What is it about?

I was interested in whether wing shape varied with latitude in the UK. The populations living in habitat in the UK are exposed to a range of temperatures depending on location and it might be that certain wing shapes confer advantages in certain habitats. Based on a survey of seven populations of Coenagrion puella, I compared wing shape using a method called “geometric morphometrics”. This allowed me to look at shape independently of the size of the wing. I found that the wing shape in the majority of populations was very similar. All populations in the south of England were comparable, but the populations in the south of Scotland showed a progressive shift away from this “typical” wing shape until a site near Edinburgh which was significantly (if subtly) different.

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Why is it important?

Wing shape has been highly conserved throughout odonate evolution (i.e. ancient odonates are similar in shape to present-day odonates). Because even small variations between species are consistent, wing shape and patterns of wing veins have been used to identify species. My study showed that these wing shapes were not as consistent as people had previously thought and that there might be ecological or evolutionary processes that can cause significant variation.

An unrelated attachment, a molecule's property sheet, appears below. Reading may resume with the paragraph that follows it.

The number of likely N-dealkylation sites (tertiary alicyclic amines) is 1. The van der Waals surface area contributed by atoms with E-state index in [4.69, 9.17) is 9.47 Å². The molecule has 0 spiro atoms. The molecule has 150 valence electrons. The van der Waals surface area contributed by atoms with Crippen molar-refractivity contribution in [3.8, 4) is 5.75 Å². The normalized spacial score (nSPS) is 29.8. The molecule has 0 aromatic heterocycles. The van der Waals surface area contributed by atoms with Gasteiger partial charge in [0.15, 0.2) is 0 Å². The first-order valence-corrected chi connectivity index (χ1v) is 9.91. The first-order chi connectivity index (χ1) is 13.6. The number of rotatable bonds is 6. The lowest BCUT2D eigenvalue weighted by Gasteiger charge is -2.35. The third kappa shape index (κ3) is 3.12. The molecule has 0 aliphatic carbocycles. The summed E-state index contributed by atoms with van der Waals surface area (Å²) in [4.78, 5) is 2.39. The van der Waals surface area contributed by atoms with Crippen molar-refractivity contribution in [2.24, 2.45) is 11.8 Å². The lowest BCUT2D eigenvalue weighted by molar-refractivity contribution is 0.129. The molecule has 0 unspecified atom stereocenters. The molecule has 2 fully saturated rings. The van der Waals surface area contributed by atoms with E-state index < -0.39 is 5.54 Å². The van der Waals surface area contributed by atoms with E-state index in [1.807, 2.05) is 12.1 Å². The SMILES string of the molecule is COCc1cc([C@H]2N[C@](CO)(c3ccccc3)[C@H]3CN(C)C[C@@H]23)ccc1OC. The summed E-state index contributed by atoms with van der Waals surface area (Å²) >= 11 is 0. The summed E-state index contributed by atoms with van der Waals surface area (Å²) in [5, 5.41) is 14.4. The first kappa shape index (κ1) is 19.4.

Odonata (dragonflies and damselflies) are an ancient order of insects. By this, I mean that they have remained largely unchanged since their ancestors evolved 500 million years ago. They have a fairly unique flight style which is a product of the configuration and use of their wings. Wing length has been used as a measure of odonate body size for many years, but wing shape has received less attention.

Dr Christopher Hassall
University of Leeds

Read the Original

This page is a summary of: Wings ofCoenagrion puellavary in shape at the northern range margin (Odonata: Coenagrionidae), International Journal of Odonatology, April 2008, Worldwide Dragonfly Association,
DOI: 10.1080/13887890.2008.9748310.
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